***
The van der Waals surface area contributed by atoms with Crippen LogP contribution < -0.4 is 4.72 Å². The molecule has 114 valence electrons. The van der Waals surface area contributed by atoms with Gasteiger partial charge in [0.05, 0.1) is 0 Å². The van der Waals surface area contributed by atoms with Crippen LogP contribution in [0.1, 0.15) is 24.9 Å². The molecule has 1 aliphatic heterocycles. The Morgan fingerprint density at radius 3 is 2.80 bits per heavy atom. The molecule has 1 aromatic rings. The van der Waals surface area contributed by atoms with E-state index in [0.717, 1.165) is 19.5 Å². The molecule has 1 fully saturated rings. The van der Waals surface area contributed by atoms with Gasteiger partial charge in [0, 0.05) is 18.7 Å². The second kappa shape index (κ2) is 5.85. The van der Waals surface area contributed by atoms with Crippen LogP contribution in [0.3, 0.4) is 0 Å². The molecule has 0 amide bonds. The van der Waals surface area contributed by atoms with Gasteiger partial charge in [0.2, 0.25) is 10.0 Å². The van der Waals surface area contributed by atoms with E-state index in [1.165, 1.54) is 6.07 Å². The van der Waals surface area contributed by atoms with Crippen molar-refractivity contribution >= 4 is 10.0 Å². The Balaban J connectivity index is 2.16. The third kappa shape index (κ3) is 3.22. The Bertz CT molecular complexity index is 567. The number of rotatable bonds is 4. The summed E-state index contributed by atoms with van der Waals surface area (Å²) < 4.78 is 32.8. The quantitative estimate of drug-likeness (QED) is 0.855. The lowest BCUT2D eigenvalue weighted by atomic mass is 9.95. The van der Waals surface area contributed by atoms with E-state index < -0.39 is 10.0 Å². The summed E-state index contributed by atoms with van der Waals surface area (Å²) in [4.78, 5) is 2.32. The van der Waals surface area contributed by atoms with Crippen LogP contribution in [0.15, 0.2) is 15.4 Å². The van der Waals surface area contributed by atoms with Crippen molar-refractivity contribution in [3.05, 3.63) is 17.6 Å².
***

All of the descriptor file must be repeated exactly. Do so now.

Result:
The van der Waals surface area contributed by atoms with Crippen LogP contribution < -0.4 is 4.72 Å². The molecule has 114 valence electrons. The van der Waals surface area contributed by atoms with Gasteiger partial charge in [0.05, 0.1) is 0 Å². The van der Waals surface area contributed by atoms with Crippen LogP contribution in [0.1, 0.15) is 24.9 Å². The molecule has 1 aliphatic heterocycles. The Morgan fingerprint density at radius 3 is 2.80 bits per heavy atom. The molecule has 1 aromatic rings. The van der Waals surface area contributed by atoms with E-state index in [0.717, 1.165) is 19.5 Å². The molecule has 1 fully saturated rings. The van der Waals surface area contributed by atoms with Gasteiger partial charge in [0, 0.05) is 18.7 Å². The second kappa shape index (κ2) is 5.85. The van der Waals surface area contributed by atoms with Crippen LogP contribution in [0.3, 0.4) is 0 Å². The molecule has 0 amide bonds. The van der Waals surface area contributed by atoms with Gasteiger partial charge in [0.2, 0.25) is 10.0 Å². The van der Waals surface area contributed by atoms with E-state index in [1.165, 1.54) is 6.07 Å². The van der Waals surface area contributed by atoms with Crippen molar-refractivity contribution >= 4 is 10.0 Å². The Balaban J connectivity index is 2.16. The third kappa shape index (κ3) is 3.22. The Bertz CT molecular complexity index is 567. The number of rotatable bonds is 4. The summed E-state index contributed by atoms with van der Waals surface area (Å²) < 4.78 is 32.8. The quantitative estimate of drug-likeness (QED) is 0.855. The lowest BCUT2D eigenvalue weighted by atomic mass is 9.95. The van der Waals surface area contributed by atoms with E-state index < -0.39 is 10.0 Å². The summed E-state index contributed by atoms with van der Waals surface area (Å²) in [4.78, 5) is 2.32. The van der Waals surface area contributed by atoms with Crippen LogP contribution in [0.15, 0.2) is 15.4 Å². The van der Waals surface area contributed by atoms with Crippen molar-refractivity contribution in [3.05, 3.63) is 17.6 Å².